The "dark and troubled past" trope is nothing new. Rarely on a TV show is there not at least one character who has gone through something traumatic in their history. This trauma can range from absent parents to abusive relatives, or from criminal pasts to dead lovers. Some TV characters just have it worse than others. But the characters on this list really take the cake. From homelessness, to castration, to accidentally killing their loved ones, these characters have been through so much it's honestly surprising they’re still standing.
For some, the hardship started at a really young age, affecting them way into adulthood. Others learn to accept their traumatic past and find a way to move forward, only occasionally revealing glimpses of their emotional scars. All in all, a troubled past can certainly make a character more layered and complex. Plus, a good backstory can push viewers to root for characters they would otherwise despise, and to love their favorites even more.
TV Show: Bones
Both Seeley Booth and Temperance "Bones" Brennan suffer from difficult childhoods on the show, but psychologist Lance Sweets has the physical scars to prove it. Before being adopted by a loving couple when he was six, Lance suffered despicable abuse. In a Season 4 episode, the whip scars on his back are shown. Probably one of the reasons he could empathize so well with Booth, who had an abusive, alcoholic father and with Brennan, who was abandoned by her parents when she was a teenager.
TV Show: Friends
Phoebe Buffay's backstory is pretty crazy. Her dad abandoned her at a young age. Her mom committed suicide. Her stepdad went to prison. Not only that, but she also had to live on the streets and struggle to make ends meet by begging and pick pocketing. She never attended high school or college, she lived in a car at one point, and she got hepatitis after a pimp spat in her mouth.
And yet, Phoebe is the quirky and upbeat one of the six friends that make up the show. She’s kind, loyal, and loving; as opposed to her twin sister, who is anything but. We’re guessing nothing but her sunny demeanor could have gotten her through the tough times.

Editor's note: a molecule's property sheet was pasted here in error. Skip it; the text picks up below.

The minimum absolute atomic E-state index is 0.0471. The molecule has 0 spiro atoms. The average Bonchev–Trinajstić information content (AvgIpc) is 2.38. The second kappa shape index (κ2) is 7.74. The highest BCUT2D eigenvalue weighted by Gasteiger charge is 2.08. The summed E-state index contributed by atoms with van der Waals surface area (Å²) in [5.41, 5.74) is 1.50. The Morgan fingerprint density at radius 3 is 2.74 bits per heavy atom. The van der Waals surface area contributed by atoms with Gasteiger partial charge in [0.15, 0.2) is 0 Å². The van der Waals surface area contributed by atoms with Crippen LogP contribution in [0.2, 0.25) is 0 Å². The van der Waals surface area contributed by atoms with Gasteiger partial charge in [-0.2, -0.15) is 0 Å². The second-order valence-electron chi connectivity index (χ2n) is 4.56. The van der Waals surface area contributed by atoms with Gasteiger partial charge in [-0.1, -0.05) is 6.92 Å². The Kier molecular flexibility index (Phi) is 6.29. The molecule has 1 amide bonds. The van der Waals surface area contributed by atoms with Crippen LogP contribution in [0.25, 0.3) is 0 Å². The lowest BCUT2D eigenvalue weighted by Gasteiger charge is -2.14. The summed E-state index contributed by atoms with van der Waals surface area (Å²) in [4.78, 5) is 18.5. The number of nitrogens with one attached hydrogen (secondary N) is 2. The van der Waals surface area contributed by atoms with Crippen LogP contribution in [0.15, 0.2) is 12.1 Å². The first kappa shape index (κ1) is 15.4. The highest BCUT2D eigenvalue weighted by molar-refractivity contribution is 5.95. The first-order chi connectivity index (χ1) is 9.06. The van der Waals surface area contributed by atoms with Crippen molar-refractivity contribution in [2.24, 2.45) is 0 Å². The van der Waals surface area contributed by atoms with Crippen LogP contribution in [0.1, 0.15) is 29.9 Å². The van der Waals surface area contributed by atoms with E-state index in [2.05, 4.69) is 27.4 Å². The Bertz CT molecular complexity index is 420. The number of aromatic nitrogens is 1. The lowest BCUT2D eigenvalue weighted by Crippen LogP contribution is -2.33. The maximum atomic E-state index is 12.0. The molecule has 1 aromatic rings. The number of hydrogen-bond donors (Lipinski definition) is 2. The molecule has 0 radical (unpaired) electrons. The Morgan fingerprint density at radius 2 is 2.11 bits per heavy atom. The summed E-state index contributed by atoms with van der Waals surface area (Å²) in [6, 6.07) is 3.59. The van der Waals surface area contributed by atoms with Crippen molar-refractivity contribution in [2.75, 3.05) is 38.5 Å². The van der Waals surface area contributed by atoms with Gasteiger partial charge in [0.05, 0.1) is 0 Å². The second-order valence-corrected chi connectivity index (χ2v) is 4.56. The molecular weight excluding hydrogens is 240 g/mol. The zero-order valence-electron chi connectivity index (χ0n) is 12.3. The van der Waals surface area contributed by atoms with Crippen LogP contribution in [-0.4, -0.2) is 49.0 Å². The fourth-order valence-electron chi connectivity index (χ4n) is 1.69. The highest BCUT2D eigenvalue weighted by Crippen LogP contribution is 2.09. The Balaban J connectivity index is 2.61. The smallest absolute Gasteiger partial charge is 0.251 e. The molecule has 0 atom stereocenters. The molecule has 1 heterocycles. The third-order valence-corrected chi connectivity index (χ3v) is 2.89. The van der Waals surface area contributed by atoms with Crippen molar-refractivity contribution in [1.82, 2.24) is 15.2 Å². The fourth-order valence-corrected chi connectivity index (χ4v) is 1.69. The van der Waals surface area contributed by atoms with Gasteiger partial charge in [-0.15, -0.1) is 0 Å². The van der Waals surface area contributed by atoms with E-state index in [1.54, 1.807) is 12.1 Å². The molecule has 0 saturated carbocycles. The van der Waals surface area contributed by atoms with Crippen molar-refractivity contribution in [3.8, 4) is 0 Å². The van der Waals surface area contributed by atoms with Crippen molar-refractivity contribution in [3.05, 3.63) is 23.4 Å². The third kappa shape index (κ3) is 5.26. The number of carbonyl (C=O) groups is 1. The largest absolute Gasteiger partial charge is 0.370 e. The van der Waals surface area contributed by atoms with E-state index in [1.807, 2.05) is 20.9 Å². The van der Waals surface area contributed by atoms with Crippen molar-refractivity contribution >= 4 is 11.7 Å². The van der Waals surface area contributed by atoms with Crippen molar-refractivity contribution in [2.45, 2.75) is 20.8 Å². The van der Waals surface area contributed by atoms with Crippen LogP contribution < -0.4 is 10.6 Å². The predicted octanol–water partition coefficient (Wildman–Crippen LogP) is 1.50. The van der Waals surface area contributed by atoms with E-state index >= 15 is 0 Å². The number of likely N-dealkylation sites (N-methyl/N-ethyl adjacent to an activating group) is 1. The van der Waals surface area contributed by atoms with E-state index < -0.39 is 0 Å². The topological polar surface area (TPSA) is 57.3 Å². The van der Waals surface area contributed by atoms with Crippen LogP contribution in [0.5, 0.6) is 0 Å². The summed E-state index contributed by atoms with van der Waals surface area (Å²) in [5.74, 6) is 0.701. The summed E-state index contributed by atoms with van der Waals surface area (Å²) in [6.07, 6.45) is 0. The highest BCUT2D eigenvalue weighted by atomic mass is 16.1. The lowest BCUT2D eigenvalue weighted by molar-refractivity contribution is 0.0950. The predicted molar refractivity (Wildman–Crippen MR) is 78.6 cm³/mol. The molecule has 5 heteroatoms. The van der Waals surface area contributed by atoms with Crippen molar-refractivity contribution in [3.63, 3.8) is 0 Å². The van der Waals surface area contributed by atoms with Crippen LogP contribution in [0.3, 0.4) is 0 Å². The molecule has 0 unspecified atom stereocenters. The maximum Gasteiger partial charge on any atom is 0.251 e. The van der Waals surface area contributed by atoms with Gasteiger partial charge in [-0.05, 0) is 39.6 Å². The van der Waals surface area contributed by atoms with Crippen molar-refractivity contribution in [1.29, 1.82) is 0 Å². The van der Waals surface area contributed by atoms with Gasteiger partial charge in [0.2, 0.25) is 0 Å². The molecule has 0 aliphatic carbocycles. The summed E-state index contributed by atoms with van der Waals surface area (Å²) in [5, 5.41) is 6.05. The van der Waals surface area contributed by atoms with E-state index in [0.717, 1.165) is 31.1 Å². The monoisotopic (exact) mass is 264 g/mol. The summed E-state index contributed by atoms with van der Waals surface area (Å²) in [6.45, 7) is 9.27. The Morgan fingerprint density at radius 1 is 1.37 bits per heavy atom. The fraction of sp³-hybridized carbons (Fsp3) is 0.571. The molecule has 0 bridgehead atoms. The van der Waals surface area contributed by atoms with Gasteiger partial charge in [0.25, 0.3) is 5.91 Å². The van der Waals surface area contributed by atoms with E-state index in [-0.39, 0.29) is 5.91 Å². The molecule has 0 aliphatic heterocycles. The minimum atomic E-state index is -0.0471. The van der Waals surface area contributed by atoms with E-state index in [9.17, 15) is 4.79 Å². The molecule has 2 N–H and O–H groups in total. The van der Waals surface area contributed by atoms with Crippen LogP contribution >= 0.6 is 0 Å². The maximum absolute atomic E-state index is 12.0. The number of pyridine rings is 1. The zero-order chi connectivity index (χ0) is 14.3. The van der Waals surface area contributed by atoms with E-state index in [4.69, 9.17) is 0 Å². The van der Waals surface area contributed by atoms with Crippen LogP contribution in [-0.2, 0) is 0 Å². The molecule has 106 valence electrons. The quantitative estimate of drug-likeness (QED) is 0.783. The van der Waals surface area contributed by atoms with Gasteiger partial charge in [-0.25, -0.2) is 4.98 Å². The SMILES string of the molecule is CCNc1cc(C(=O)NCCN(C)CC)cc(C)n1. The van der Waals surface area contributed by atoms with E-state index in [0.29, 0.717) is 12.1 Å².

TV Show: Pushing Daisies
Ned, also known as The Piemaker, is a precious snowflake of a man. This despite his unique and morbid gift. Ned can bring the dead back to life with a single touch. A gift which, on the surface, seems great. But there are two major consequences. First, if the newly revived corpse remains alive for more than 60 seconds, someone in close proximity to them will die in their stead. Second, if he touches them again, they die forever.
What’s worse is that at a young age, Ned finds out he has this ability the hard way. When he is nine, his mom dies right next to him in the kitchen, and he is able to revive her. After a minute, the next door neighbor drops dead outside. Later that night, to his horror, when his mom kisses him good night she dies again. Afterwards, Ned's father abandons him at boarding school and Ned becomes a loner.
In short, childhood was pretty tough for Ned. He basically just had his dog, Digby, whom Ned brought back to life after he was hit by a truck. Which meant he couldn't even cuddle or touch his own pet. A sad life indeed.
TV Show: Orange is the New Black
A lot of Litchfield Penitentiary's inmates have tragic backgrounds, but Pennsatucky’s is probably the saddest portrayed on the series. From a young age, she wasn't taught that that sex was pleasurable for both men and woman, and she frequently sold her body for things like a six-pack of Mountain Dew. Her mother was not the best, basically using Pennsatucky to get more money from the government. She eventually became a meth addict who shot a nurse because she made a snide comment about Pennsatucky getting her fifth abortion. Which ultimately landed her in prison.
Honestly, going to Litchfield probably wasn’t the worst thing that could happen for a character with such a sordid past. Even with all that abuse from prison guards.